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Ascendance Of A Bookworm - Chapter 75


Chapter 75

Interlude: Pound Cake Tasting Party

My name's Benno. I'm the owner of the Gilberta Company. I'm twenty-nine, and a bachelor.

After a long meeting at the merchants' guild, attended by every shopkeeper who not only owns a store in the city, but owns a big enough one that they have to pay more than the minimum tax, the old asshole that runs the guild looks around the room at each and every one of us before speaking.

’’That's it for today, hm? Well then, I'm holding an exhibition in the large conference room for a new kind of dessert that I'm planning on selling soon. Feel free to stop by if you've got the time. I've made sure to have some ready for any attendants you've brought along as well, of course.’’

I stand up and start heading towards the conference room. The only people here are the owners of large shops. In other words, this is a room full of people who have the money to buy high-class desserts as well as discerning eyes for quality product. If that old bastard had tried throwing a sampling party at his home or at his shop, I don't actually know how many of us would have dragged ourselves all the way out there, so he's hosting it here, right after a meeting, close enough that walking there barely even stretches my legs. I'm almost mad at how well he pulled this off. That old man definitely pays attention.

Pound cake. The dessert that Maïne basically gave away the secret to. On top of that, this tasting party is something that Maïne just offhandedly suggested, which got that shitty old man's granddaughter all fired up.

That absolute idiot just won't stop! She just keeps yanking out product after product after market-destabilizing product! And she doesn't even realize just how much work I have to put in to prevent everything from falling apart! That thoughtless little...!

Because one typically wants to have a monopoly on their shop's signature merchandise, people have avoided throwing events like this to widely reveal their new products before they make it to market. If they wanted to build interest in a product before it reached shelves, they'd try to impress people by advertising whatever amazing inventor actually made the thing. That way, another shopkeeper couldn't just immediately copy the new product before it went up for sale.

What really grinds my gears is that sugar isn't really a thing that's widely circulated around here. Basically the only person who's managed to get any of the sugar that's coming out of Central is the guild master. Worse, since sweet things are ’’in’’ right now in the capital, the nobles here are clamoring for desserts. And on top of that, it's pretty obvious that this sampling party isn't just so that the guild master can show off, but so his granddaughter can do so too. That girl has the same nose for coin as her shitty grandfather.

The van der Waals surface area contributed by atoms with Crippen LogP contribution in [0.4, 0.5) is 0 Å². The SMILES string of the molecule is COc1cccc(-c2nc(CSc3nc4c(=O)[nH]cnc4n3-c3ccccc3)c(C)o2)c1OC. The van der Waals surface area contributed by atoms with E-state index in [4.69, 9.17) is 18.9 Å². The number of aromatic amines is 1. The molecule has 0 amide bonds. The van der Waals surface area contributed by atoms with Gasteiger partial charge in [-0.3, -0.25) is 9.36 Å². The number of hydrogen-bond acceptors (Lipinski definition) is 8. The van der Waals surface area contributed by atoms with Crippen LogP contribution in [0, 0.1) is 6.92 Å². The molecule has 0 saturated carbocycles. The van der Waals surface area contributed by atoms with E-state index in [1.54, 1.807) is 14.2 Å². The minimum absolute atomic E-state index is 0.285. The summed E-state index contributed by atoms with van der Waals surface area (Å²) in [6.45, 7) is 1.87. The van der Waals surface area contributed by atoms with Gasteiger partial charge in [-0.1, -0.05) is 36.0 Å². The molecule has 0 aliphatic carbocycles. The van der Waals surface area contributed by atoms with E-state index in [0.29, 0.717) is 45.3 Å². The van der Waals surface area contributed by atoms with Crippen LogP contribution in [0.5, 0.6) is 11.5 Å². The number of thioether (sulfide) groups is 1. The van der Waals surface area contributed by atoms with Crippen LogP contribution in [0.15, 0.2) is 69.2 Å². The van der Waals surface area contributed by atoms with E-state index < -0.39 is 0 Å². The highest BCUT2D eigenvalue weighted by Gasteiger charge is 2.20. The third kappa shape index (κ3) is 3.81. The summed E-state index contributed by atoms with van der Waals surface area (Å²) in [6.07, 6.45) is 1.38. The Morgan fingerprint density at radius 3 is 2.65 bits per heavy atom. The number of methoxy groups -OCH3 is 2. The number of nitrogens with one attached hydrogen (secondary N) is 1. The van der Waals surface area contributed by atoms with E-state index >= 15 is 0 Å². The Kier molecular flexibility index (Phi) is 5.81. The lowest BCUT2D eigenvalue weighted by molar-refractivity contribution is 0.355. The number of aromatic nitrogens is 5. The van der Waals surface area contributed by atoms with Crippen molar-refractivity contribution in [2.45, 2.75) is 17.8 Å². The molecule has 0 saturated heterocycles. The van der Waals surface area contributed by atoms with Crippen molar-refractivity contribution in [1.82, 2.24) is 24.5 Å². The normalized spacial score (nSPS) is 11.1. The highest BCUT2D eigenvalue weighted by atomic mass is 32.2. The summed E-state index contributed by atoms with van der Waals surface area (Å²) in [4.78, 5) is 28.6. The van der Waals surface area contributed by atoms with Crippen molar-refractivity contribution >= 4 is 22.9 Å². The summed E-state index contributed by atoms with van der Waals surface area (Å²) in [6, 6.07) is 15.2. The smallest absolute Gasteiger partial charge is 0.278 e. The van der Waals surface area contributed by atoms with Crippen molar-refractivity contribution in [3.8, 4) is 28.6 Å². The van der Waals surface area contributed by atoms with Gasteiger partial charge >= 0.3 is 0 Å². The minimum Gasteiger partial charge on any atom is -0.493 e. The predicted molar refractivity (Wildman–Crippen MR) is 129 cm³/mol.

’’Welcome to the pound cake sampling party. Please, select the kinds of cake that most suit you, then place these tokens in the corresponding box.’’

When we enter the conference room, a few young boys and girls, wearing cloths over their faces, are lined up, handing three wooden slips to each of the guests as they walk in.

’’You may vote for your favorite three times if you choose, or you may split your votes across three different varieties of cake.’’

I palm my stack of tokens as I glance around the room. All of the people already circulating through the room have the same cloths draped over their faces, making it easy to immediately tell who's staffing the party and who's a guest. Not many guests have made it here yet, and those that have are still warily looking around the room, so nobody has yet to start reaching for any cake.

’’So, this is pound cake, huh...’’

On tables in the center of the room, pieces of cake have been neatly arranged, each table containing a different variety of cake. The cake's been cut into bite-sized pieces, but there's more varieties of it than I'd been expecting.

’’Oh, Mister Benno!’’

’’Master Benno, sir!’’

The two children waving their hands at me are the ringleader of this fiasco, Maïne, and my apprentice, Lutz. Lutz is wearing my shop's apprentice uniform, but Maïne's wearing the same clothing as the people running the party. I casually wave at the two of them, beckoning them over, then when Maïne gets within arm's reach I chop her on the head.

’’Maïne, what do you think you're doing here?’’

’’Ow ow ow! I'm just helping out, okay?’’

As she rubs her head, asking if it wasn't obvious based on what she's wearing, I reach out and yank off the cloth covering her face.